Why is there so much gloom when the world has made so much progress?

What should we expect from this new year?  Not much, according to an Ipsos poll that shows global optimism averaging at 65 percent – a 12-point drop on the previous year.  On the face of it, this is not surprising considering an unremitting diet of stories about coronavirus, conflict, climate, catastrophe, and cruelty. 

But why are national sentiments so divergent?  Brazilians are most positive at 85 percent and Japanese least at 36 percent. Asians and Middle-Eastern people are most optimistic, Americans and South Africans tend towards cheerfulness, while Europeans verge on the gloomy. Comparisons suggest that a nation’s own cultural makeup has the most influence on its mood, whatever else happens. 

Human progress

So, if positivity is a matter of mindset, can we boost it by a diet of different stories about collective humanity’s remarkable progress? To start, we just welcomed our 8th billion member. 130 million more births are expected this year and among them could be geniuses like Einstein and Beethoven. Or a Mandela, Musk, Messi, to inspire, provoke, delight us. 

If anxious about population pressure, fear not. Growth rates are declining even as we live longer; the global average is 73 years. That is cause for celebration as medical research and behavioural changes are adding life to years. As we age more healthily in body and mind, our greater experience enriches society. 

Human development has progressed in leaps and bounds. Since the Millennium,  infant mortality has halved to 27 deaths per thousand live births, and maternal mortality declined by 40 percent to 154 deaths per 100,000 live births. Basic childhood vaccination coverage exceeds 80 percent and some 25 new vaccines for preventable conditions have been introduced.  Nearly every child is now in primary school and global literacy approaches 90 percent. For the first time in history, every human can start life with the potential to achieve their best in their own circumstances.

The world continues to produce enough food. That is because enterprising farmers are adapting to changing circumstances with new types of seeds, more efficient agricultural inputs, better soil and water management, and societal changes to diversify our diets, distribute smartly, and waste less.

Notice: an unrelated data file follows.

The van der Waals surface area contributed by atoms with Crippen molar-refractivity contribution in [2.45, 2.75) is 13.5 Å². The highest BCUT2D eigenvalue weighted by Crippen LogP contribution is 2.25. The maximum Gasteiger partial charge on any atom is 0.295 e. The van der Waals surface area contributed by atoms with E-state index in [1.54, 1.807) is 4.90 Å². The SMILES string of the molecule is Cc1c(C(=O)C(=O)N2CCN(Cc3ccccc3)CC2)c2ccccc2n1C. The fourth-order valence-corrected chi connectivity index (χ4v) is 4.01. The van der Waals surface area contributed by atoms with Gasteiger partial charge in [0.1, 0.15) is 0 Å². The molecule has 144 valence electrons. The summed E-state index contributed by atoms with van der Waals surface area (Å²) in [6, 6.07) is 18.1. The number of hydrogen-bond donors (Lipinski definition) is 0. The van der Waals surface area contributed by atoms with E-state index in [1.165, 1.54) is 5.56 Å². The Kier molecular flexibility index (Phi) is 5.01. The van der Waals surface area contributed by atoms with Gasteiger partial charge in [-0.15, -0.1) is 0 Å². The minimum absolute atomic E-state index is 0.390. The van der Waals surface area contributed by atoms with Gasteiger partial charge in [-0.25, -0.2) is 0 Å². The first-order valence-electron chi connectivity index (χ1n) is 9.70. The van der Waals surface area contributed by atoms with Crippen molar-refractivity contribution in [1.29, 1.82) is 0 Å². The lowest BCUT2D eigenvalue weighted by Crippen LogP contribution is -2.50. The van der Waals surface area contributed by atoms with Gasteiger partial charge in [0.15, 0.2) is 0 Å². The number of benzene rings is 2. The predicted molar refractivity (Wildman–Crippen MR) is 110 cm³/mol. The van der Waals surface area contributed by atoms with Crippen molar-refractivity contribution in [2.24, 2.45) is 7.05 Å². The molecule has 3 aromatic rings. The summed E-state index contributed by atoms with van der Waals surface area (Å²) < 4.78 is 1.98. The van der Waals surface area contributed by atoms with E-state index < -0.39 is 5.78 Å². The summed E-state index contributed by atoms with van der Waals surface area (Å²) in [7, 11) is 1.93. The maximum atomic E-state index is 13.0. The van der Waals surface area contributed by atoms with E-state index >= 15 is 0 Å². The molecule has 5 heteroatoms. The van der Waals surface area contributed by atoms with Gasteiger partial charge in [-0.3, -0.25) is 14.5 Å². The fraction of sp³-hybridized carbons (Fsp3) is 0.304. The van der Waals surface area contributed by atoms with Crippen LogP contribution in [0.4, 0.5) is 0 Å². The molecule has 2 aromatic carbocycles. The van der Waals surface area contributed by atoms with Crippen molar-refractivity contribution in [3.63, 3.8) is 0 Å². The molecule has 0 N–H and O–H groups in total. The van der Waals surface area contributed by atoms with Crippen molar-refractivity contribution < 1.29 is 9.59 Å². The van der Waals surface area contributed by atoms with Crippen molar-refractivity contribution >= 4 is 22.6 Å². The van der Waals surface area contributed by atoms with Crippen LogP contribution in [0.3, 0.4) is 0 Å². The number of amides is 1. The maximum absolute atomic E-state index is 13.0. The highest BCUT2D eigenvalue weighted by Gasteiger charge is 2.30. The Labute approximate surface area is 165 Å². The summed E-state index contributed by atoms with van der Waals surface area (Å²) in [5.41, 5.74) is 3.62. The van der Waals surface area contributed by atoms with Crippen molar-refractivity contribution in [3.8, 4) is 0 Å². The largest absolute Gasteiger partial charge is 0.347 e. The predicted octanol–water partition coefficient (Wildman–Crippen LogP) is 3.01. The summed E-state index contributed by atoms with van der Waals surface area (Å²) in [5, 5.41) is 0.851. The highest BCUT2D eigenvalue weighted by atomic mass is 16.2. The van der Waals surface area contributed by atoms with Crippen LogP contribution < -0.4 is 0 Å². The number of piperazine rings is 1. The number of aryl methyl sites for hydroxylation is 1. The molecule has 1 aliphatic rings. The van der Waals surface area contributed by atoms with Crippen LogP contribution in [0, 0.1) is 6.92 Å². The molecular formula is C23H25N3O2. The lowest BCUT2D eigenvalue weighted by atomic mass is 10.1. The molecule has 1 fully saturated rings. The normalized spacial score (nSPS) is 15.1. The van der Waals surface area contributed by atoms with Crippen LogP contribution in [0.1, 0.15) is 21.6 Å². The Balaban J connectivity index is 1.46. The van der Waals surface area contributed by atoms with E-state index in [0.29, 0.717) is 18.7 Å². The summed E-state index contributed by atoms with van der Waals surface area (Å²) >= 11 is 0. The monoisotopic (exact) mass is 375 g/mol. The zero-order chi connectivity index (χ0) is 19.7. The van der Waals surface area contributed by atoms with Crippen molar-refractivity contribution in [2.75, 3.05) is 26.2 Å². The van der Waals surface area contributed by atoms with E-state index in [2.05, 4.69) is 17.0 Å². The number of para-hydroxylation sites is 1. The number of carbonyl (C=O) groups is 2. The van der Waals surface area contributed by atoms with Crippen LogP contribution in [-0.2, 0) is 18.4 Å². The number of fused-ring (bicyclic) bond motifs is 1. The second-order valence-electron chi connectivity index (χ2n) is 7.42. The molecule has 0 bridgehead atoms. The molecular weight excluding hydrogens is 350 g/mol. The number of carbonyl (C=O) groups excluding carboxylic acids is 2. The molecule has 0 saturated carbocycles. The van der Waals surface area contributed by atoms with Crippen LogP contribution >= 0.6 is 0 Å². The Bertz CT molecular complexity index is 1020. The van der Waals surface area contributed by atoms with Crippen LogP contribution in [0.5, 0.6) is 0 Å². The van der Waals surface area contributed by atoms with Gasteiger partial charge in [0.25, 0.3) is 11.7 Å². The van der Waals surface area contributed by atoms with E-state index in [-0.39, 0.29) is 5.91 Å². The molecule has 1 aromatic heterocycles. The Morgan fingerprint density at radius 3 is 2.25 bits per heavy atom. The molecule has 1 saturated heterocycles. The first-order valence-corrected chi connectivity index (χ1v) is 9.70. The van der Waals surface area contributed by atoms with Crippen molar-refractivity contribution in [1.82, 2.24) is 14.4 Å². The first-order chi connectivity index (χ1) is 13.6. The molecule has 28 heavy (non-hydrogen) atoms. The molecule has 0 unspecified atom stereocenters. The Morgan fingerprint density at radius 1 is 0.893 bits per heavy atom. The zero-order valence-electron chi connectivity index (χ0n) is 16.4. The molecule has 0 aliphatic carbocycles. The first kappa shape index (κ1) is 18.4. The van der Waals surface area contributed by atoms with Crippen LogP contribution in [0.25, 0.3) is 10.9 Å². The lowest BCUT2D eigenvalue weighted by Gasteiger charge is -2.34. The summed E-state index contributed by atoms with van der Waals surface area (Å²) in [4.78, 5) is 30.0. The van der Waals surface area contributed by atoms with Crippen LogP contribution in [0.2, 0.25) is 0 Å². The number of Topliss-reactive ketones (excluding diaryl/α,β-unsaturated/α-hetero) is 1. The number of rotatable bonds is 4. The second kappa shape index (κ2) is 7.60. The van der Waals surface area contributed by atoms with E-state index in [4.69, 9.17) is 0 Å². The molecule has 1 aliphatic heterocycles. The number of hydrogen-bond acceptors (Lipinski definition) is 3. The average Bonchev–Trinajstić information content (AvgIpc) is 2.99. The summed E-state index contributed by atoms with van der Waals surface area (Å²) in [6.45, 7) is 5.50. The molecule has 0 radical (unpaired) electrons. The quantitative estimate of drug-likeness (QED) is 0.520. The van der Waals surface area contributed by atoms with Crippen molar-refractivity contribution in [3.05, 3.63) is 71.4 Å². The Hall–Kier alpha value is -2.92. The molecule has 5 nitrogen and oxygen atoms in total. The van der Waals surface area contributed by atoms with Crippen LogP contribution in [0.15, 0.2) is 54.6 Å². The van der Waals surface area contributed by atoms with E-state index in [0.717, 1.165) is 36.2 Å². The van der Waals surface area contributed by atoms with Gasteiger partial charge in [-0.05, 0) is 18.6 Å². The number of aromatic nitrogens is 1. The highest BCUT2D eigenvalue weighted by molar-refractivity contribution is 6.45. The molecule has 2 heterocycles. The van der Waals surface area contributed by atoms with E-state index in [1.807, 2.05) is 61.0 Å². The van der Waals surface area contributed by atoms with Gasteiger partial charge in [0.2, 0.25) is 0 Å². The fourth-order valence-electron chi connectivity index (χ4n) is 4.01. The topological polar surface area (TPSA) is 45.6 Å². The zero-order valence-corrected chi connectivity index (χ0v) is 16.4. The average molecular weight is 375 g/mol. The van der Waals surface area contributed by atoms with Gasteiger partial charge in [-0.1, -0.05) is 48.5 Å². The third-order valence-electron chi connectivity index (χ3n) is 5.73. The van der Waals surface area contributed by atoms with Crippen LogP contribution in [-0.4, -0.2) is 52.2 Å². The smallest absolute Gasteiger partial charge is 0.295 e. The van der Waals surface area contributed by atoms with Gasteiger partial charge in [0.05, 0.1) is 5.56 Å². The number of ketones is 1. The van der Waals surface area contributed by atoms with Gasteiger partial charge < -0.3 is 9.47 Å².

We are busy confronting the climate crisis by mitigating greenhouse gas emissions. Renewable energy production is turbo-charged with global capacity doubling over the next five years. Countless energy efficiency endeavours are underway and while we are unlikely to keep global warming below 1.5 Celsius, predictions of catastrophe are overdone. That is because the world is adapting to extreme weather events with resources pouring into better infrastructure, improved early warning, more efficient disaster response, and speedier recovery. Over the past century, millions lost their lives in disasters but despite their increasing frequency and ferocity, mortality is down to about 45,000 annually.  We may not stop disasters, but we are more capable of protecting peoples’ lives and livelihoods. 

Our dwelling arrangements are getting compact. 56 percent of us live in urban areas, increasing to 68 percent by 2050. Benefits include reduced per capita carbon footprint and easier service provision. Innovation in our dynamic cities generates most of our GDP. Improving urban life quality is stimulating new industries. Urbanisation means greener rural areas for leisure, biodiversity and climate mitigation.  

Humans are migratory creatures. That is our saving grace because we have the sense to flee shocks, crises, or poverty, to prosper elsewhere. 280 million migrants worldwide – one in 30 of us - remit home more than US$700 billion annually to help loved ones or invest in business.

Communications are revolutionising all sectors. Two-thirds of the world can access the internet at a rapidly-increasing average speed of 67 Mbps. A staggering 83 percent own a smartphone enjoying a median global price of US $3.24 per gigabyte that is tumbling fast, cheapest being India at US$0.09.